Out of total female cases presenting with reactions higher proportion of patients (71.8% in 1995 and 74.8% in year 2000) were having type 1 reactions whereas proportion of type 2 reactions were more in males in both years. Higher incidence of type 1 reactions among women than in men is particularly significant since overall incidence of leprosy and of reactions is greater for men than in women. Higher risk of type 1 reactions in females has been reported earlier too (Scollard et al 1994, Kumar et al 2004). Association of onset of reactions with pregnancy/lactation has been reported in sulphone era (Duncan and Pearson 1982) and in MDT era (Lienhardt and Fine 1994). In our study too, association of reactions with menarche, pregnancy/lactation and menopause is observed. Relation between pregnancy / lactation and leprosy reactions could not be statistically analyzed in the present study due to lack of complete information in the records. Association of disease onset and reactions with menopause suggests some hormonal imbalance which needs to be further evaluated in a planned detailed prospective study.

As this was a hospital-based study, results may not reflect status of disease in a community and also being a tertiary care centre most of the cases belong to geographic area away from local population. So this study may not reflect general population but it depicts the general trend of disease. Decreased proportion of female cases is a cause of concern and there is a need to develop gender-sensitive health education strategy to encourage female patients for self reporting. Decreasing incidence of smear positive cases and higher incidence of reactional and deformity cases shows that although implementation of MDT has been effective in reducing infectivity and disease transmission, there is a need for emphasis on assessment of reactions and disability at diagnosis so that those at particular risk can be recognized and managed appropriately.

Conclusion

In the current MDT era, there is preponderance of leprosy patients in reproductively active age groups and of borderline type. There is increase in cases with grade 1 disability which requires timely treatment for prevention of deformities. There is decline in proportion of highly smear positive cases, rise in number of patients coming earlier and rise in total incidence of reactions over the years. Increased incidence of reversal reactions in cases of reproductive age group particularly in females and its association with pregnancy, lactation or menopause needs to be further evaluated in a detailed prospective study for planning preventing measures.

References

1. Casabianca MN (2006). Leprosy situation in Uttar Pradesh, 1991-2005: prevalence, case detection and other indicators over a 15 year period. Indian J Lepr . : 137-143.

2. Cochrane RG (1964). Neuritis in leprosy. In Leprosy in Theory and Practice, 2nd edn (Cochrane RG and Davey TF, Eds) John Wright and Sons Ltd, Bristol, UK, pp 410-417.

3. Dharmendra (1985). Epidemiology of leprosy in relation to control (WHO technical report series no. 716 of 1985). Part 1.Part 1.Indian J Lepr.57: 699-715.

4. Duncan ME and Pearson JMH(1982). Neuritis in pregnancy and lactation. Int J Lepr Other MycobactDis . : 31-38.

5. Enna CD(1974). The deformities of leprosy. In Surgical Rehabilitation in Leprosy, William and Wilkins Co.,Baltimore,pp2-6.

6. Kumar B, Dogra S and Kaur I (2004). Epidemiological characteristics of leprosy reactions: 15 years experience from north India. Int J Lepr Other Mycobact Dis. 72 : 125-133.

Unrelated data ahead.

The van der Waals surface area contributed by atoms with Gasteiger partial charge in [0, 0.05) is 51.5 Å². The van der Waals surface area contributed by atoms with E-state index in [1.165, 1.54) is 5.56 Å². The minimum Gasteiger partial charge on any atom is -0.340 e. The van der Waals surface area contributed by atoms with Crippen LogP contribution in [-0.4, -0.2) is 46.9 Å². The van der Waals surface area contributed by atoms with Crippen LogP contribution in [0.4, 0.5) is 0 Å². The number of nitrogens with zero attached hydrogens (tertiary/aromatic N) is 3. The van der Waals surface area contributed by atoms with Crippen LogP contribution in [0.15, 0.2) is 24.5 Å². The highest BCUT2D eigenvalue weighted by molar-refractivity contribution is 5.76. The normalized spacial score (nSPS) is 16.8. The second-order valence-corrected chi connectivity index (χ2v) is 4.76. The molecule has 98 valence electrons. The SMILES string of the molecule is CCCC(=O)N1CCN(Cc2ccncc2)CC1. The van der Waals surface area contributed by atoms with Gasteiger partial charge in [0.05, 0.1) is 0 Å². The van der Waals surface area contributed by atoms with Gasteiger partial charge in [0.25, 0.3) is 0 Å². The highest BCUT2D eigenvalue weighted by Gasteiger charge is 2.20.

7. Lienhardt C and Fine PEM (1994). Type 1 reaction, neuritis and disability in leprosy: What is the current epidemiological situation ? Lepr Rev. 65: 9-33.

8. Lockwood DNJ and Sinha HH (1999). Pregnancy and leprosy : a comprehensive literature review. Int J Lepr Other Mycobact Dis. 67: 6-12.

9. Mahajan VK, Sharma NL, Rana P et al (2003). Trends in detection of new leprosy cases at two centers in Himachal Pradesh, India: a ten-year study. Indian J Lepr. 75: 17-24.

10. Mishra B, Ramu G, Chauhan VS et al (1988). Leprosy deformities. I. An epidemiological study in a rural area of Rajasthan. Indian J Lepr 60: 53-62.

11. Noordeen SK and Srinivasan H (1966). Epidemiology of disability in leprosy. I. A general study of disability among male leprosy patients above fifteen years of age. Int J Lepr Other Mycobact Dis. 34: 159-169.

12. Noordeen SK (2006). Case-detection trends in leprosy and factors influencing them. Indian J Lepr 78: 105-111.

13. Norman G, Bhushanam JDRS and Samuel P (2006). Trends in Leprosy over fifty years in Gudiyatham Taluk, Vellore, Tamilnadu. Indian J Lepr. 78: 167-185.

14. Pandey A, Patel R and Rathod H (2006). Comparative profile of new leprosy cases coming to a referral institute in pre- and post-integration periods. Indian J Lepr. 78: 339-346.

15. Post E, Chin-A-Lein RAM, Bouman C et al (1994). Lepra in Nederland in de periode 1970-1991. Ned Tijdschr Geneesk. 138: 1960-1963.

16. Prabhavalkar AB and Ansari K (1997). Patterns of indoor admissions of leprosy patients in pre MDT and post MDT era and a role for a leprosy referral hospital in a leprosy integration programme. Indian J Lepr. 69: 159-167.

17. Ramu G (2000). Clinical leprosy through the last seventy-five years. Indian J Lepr. 72: 199-214.

18. Rao PSS, Karat AB, Kaliaperumal VG et al (1972). Incidence of leprosy in Gudiyatham Taluk, South India. Indian J Med Res. 60: 97-105.

19. Rao PSS, Karat S, Karat ABA et al (1970). Prevalence of deformities and disabilities among leprosy patients in an endemic area. I. General findings. Int J Lepr Other Mycobact Dis. 38: 1-11.

20. Rao PSS and Jayakumar S (2006). Trends in new case detection rates at the leprosy mission trust India centers. Indian J Lepr. 78: 187-194.

21. Richardus JH, Meima A, Croft RP et al (1999). Case detection, gender and disability in leprosy in Bangladesh: a trend analysis. Lepr Rev. 70: 160-173.

22. Saha SP and Das KK (1993). Disability pattern amongst leprosy cases in an urban area (Calcutta). Indian J Lepr. 65: 305-314.

23. Scollard DM, Smith T, Bhoopat L et al (1994). Epidemiological characteristics of leprosy reactions. Int J Lepr Other Mycobact Dis. 62: 559-567.

24. Selvaraj G, Prabakar N, Muliyil J et al (1998). Incidence of disabilities among multibacillary cases after initiation of multidrug therapy and factors associated with risk of developing disabilities. Indian J Lepr. 70 (Suppl): 115-165.

25. Srinivasan H (2000). Disability and rehabilitation in leprosy: issues and challenges. Indian J Lepr. 72: 317-337.

26. vanBrakel WH and Khawas IB (1996). Nerve function impairment in leprosy: an epidemiological and clinical study-part 2 : results of steroid treatment. Lepr Rev. 67: 104-118.

27. World Health Organization (1982). Chemotherapy of leprosy for control programmes. Technical report serial no. 675, WHO, Geneva.

28. World Health Organization (1988). Expert committee on leprosy, sixth report. Technical report serial no. 768. WHO, Geneva.

29. World Health Organization (1998). Expert committee on leprosy, seventh report. Technical report serial no. 874. WHO, Geneva.

30. World Health Organization (2000). Leprosy elimination campaigns: reports India. Wkly Epidemiol Rec, No. 45, pp 361-368.

31. World Health Organization (2008). Global leprosy situation. Wkly Epidemiol Rec, No. 33, pp 293-300.

32. Wu Xin-Sheng, Yong N, Ling S et al (2000). An epidemiological analysis of leprosy from 1951-1996 in Sichuan. Indian J Lepr 72: 215-226.